Now these sharks on the bottom are going to be coming into the bait station. They're going to make a big circle and they're going to come into the bait station to get their hand out of food, their treat. And then when we feel like we're in a safe position we're going to dive down and swim with these animals. So I'm going to be taking pictures of you with the tiger sharks in the background.

Make sure you're looking all around above, below, all the sides. Because these sharks can come from different angles.

SANCHEZ: The amount of energy that is spent getting down there, getting close to the shark, keeping up with it, and also keeping your head on a swivel because there were several moments where you're focused on one and a couple of them are behind you or in your peripheral. So it requires a lot of energy to not only be close to the shark and moving with it, but also to be alert. WASHINGTON: It's almost the same every time for me. It's that slipping

beneath the water, the world suddenly becomes more silent. All the things in my mind are pushed to the periphery and I'm focused 1,000 percent on these sharks. It is the most present that I will ever be.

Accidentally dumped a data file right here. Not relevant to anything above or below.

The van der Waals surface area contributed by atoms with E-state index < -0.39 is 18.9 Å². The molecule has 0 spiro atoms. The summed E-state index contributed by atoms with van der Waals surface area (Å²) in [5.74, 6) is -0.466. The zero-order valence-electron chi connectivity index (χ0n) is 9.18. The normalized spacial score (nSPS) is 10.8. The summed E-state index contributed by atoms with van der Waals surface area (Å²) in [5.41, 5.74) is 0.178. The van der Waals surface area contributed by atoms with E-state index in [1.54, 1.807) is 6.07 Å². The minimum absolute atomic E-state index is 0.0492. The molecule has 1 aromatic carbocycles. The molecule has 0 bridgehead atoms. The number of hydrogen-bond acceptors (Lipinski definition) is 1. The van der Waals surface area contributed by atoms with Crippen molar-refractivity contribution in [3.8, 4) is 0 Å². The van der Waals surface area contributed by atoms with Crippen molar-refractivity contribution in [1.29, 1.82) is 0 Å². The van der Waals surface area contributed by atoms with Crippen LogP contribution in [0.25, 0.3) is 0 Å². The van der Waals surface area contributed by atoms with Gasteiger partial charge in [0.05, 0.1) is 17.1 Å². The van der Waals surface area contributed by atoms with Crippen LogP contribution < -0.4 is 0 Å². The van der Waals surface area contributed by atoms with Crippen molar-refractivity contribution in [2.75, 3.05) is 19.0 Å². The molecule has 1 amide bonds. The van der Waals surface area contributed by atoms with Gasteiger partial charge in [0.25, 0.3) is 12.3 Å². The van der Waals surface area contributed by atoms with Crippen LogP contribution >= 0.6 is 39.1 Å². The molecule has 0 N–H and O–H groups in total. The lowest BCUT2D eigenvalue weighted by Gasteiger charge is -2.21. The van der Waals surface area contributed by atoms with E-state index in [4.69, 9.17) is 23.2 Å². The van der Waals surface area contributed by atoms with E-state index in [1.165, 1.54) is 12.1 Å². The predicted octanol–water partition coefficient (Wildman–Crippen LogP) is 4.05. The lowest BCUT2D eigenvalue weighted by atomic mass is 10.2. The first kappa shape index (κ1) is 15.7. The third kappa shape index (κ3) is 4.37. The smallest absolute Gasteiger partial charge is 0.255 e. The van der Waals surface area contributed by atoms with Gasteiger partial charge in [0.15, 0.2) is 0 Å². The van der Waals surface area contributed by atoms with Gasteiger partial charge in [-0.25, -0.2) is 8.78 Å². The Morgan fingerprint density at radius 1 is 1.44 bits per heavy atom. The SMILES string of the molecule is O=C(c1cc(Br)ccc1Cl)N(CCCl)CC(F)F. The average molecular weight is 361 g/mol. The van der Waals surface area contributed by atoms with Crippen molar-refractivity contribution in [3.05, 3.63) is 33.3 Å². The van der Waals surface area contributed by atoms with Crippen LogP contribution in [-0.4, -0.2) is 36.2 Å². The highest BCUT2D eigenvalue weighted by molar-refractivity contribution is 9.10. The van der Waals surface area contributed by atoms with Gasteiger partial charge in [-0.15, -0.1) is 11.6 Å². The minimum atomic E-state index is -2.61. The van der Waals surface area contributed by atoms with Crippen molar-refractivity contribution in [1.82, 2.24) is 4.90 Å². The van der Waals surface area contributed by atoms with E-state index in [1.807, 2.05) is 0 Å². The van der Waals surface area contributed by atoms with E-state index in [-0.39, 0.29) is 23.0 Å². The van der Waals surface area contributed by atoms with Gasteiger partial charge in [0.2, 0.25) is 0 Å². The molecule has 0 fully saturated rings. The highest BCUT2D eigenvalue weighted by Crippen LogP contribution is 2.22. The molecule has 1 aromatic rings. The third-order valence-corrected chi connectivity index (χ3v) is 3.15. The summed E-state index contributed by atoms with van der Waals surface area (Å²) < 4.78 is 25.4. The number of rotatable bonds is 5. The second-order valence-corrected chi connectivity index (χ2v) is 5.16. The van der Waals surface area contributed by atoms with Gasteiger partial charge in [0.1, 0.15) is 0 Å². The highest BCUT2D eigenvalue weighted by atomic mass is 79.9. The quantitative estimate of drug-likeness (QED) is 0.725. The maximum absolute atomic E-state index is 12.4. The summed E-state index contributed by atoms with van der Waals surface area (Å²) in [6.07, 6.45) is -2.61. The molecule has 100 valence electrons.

SANCHEZ: Watching the feeder is almost like watching a bullfighter. The way that they sort of navigate the space and they navigate the animal's intent and interest because they are very interested in what's happening in that bait box and sort of keeping it at bay and managing it and dancing with it in that moment from an up-close view, there is nothing like that in the world.

So we've got a chance to swim with them, right? Now we're going to throw on some scuba gear and get face-to-face. Let's go.

UNIDENTIFIED MALE: You're clear, go.